Checks are slowly falling out of fashion in the finance world, but money orders are still commonly requested. Your landlord or even the government may request money orders instead of checks or online payments. If they do, do you know how to fill out a money order? If your answer is no, the good news is that filling it out is fairly easy.
Table of contents
- What Are Money Orders Used For?
- Who Needs To Learn How to Fill Out a Money Order?
- When Should You Use Money Orders?
- Examples of Using Money Orders
- Steps for How To Fill Out a Money Order
- Quick Questions
What Are Money Orders Used For?
In its simplest form, a money order is a prepaid check. Instead of drawing against your funds in the bank, you provide these funds upfront. Because of this, you can reasonably use money orders to pay for almost anything you would pay for via check.
However, unlike a check, you can’t just fill out an order and give it to the recipient. A transaction must take place that allows an authorized person to accept the funds used to back the order.
Specific uses may compel many people to learn how to fill out a money order:
- Transporting large amounts of cash safely and discreetly
- Paying for goods and services with bigger price tags
- Conducting business with strangers
Who Needs To Learn How to Fill Out a Money Order?
Anyone may end up using money orders at least once in adult life. However, these demographics may have a higher likelihood of doing so:
CNBC reports that 25% of American households do not have sufficient access to bank accounts or may not have any at all. In these instances, money orders become an attractive and viable medium for making many payments.
Immigrants pay thousands of dollars in fees by the end of the process. They need to pay fees at each step of the process and may do so via money orders.
Landlords often allow renters to pay rent by money order. This is especially likely when the landlord lives some distance away or primarily serves a lower-income renters’ market.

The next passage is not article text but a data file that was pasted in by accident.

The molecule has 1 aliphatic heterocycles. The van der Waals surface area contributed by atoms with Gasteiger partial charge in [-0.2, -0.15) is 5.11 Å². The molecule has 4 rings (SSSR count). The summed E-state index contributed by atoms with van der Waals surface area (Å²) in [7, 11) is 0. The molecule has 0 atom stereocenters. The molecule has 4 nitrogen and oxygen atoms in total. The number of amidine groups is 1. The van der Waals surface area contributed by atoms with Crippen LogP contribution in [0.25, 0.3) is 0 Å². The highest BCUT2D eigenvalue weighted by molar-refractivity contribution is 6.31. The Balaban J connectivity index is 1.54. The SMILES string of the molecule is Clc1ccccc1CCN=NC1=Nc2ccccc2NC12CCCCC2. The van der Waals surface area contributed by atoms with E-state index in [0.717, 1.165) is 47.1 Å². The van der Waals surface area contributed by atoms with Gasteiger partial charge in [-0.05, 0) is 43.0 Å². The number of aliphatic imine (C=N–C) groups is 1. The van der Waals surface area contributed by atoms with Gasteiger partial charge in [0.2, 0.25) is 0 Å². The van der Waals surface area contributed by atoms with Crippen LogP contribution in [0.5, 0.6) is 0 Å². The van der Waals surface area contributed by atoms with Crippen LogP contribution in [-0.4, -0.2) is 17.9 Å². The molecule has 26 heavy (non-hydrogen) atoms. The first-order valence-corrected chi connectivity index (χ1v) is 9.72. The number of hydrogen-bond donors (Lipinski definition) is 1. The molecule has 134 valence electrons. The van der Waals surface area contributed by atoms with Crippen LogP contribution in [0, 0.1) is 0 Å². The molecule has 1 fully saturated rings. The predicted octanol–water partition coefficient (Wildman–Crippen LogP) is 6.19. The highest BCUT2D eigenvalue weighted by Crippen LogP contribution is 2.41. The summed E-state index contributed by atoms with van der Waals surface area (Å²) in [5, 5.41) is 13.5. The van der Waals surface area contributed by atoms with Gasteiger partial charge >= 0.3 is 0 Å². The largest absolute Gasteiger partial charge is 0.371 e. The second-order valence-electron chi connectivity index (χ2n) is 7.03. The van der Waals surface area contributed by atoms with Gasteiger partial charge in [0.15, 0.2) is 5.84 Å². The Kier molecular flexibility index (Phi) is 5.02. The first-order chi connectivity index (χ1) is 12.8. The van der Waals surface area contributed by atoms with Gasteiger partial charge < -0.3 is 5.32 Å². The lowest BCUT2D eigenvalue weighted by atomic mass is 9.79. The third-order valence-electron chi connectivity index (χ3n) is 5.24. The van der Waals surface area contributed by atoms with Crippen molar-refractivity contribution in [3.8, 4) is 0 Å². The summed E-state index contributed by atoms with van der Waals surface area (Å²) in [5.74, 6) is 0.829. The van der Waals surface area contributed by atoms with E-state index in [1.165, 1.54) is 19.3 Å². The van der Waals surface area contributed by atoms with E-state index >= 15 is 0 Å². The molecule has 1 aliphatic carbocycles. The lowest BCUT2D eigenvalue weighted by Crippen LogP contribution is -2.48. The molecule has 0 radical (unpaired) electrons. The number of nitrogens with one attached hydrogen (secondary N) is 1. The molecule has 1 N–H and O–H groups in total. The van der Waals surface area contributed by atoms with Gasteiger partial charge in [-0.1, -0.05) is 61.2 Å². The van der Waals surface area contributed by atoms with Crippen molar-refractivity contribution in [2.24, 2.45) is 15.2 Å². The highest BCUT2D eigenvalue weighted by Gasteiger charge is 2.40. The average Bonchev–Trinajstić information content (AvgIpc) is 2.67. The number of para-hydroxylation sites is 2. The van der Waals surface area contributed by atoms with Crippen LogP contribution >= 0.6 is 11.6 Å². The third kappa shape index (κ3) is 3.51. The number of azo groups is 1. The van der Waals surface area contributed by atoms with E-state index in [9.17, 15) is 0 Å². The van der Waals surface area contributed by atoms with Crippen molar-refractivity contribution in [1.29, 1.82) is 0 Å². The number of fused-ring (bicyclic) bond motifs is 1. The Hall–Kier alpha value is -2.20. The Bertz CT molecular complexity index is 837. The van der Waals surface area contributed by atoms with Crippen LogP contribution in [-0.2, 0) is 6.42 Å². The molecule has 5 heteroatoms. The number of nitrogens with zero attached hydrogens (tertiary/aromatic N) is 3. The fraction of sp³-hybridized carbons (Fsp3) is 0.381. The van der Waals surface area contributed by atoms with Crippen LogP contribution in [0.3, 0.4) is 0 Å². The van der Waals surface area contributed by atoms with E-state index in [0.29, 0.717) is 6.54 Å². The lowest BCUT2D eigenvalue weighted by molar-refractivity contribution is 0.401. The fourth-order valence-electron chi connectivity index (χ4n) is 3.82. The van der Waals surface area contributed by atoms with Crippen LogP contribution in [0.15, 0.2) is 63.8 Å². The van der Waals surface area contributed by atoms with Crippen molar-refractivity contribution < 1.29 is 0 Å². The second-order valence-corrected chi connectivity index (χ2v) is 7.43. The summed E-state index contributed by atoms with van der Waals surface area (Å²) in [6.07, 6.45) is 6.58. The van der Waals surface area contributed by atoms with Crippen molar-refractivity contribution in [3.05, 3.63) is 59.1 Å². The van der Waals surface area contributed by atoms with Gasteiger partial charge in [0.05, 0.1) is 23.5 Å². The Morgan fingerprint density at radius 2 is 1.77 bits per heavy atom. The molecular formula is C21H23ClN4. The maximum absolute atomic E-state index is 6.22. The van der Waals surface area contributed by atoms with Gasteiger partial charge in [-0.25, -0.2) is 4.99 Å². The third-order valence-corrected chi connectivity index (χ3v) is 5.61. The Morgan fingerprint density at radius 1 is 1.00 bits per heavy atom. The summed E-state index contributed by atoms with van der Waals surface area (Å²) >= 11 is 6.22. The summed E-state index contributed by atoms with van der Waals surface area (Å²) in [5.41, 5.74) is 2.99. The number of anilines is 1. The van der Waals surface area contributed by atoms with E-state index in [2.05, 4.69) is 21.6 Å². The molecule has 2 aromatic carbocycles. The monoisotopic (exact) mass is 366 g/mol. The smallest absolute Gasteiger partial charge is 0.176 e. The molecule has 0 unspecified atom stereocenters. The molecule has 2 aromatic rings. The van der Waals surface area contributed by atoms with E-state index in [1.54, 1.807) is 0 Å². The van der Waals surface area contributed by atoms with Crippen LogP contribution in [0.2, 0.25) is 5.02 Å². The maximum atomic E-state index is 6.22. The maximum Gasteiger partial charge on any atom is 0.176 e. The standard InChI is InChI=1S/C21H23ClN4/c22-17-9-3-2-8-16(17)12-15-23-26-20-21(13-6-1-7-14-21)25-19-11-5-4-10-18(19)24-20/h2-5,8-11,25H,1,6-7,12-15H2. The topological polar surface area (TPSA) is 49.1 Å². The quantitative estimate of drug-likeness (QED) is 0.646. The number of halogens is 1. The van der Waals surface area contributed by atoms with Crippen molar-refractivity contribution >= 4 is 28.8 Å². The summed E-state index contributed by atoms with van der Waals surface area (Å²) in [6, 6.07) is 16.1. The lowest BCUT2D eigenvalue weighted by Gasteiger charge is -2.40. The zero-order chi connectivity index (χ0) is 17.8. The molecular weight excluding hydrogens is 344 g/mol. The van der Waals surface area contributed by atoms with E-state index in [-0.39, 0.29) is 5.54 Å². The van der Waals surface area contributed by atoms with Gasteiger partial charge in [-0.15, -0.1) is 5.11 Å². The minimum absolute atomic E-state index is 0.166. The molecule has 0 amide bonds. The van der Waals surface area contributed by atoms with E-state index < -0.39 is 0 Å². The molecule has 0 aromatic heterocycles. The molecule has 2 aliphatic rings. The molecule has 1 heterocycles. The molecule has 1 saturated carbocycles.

When Should You Use Money Orders?
There are very few instances when individuals or organizations demand payment by money order only. However, there are certain circumstances where you may prefer this option over its alternatives. Here are three times you’ll be glad you know how to fill out a money order.
If the recipient barely knows you or distrusts personal checks, you can pitch money orders as an alternative. While not everyone or every business accepts money orders, it doesn’t hurt to ask.
When your bank provides a certified check or other options, it may sometimes provide personal information you do not wish to share. You have more control over what to include with money orders.
Guaranteed Payment Necessary
When the risk of nonpayment has severe consequences, you may wish to reconsider other payment options. Note that banks routinely block transactions they view as suspicious, even when you have sufficient funds.
Examples of Using Money Orders
Rebecca wants to quit her job and travel across America. She finds a bus she wants to convert into an RV and offers to write the seller a personal check on the spot. He refuses to accept it because he does not know her well enough. She visits a nearby post office and buys a money order in the amount of the agreed-upon price.
Pete recently found a beautiful loft apartment in the city for rent. However, his landlord lives in another state and Pete has no bank account. He offers to pay by money order. Pete then visits the local CVS and gets advice from the clerk on how to fill out a money order. He purchases one for the security deposit and one for the first month of rent and mails them off.
Steps for How To Fill Out a Money Order
NerdWallet simplifies the process into five main steps. These are the key points to keep in mind:
- Complete Pay to the Order Of: Fill in the name of the individual or organization you want to make the money order payable to. Always do this first, so that if others get ahold of the order, they cannot cash it.
- Add Purchaser Info: When you fill out a money order, you become the purchaser. Fill in your name and contact information so that the recipient can reach you directly if there are any issues.
- Include Account Info: If you plan to use the money order to pay a bill, include an identifying factor beyond your name, where applicable. For instance, you may list your account number.
- Sign the Money Order: At the bottom of the document should be a section for the purchaser’s signature. Sign here.
- Secure Your Receipt: When you get your receipt, store it in a safe place. You can present this as proof of payment if requested. It can also serve as documentation to track your payments.
Yes, you can purchase a money order and make it out to yourself as the recipient. In this instance, it works similarly to a traveler’s check.
You may find that some places set a limit on money orders. This differs by location, but a limit of $1,000 is not uncommon. People often purchase multiple money orders to get around this.
Money orders offer more protections than using cash, but they are not fraud-proof. They are commonly used in overpayment scams.
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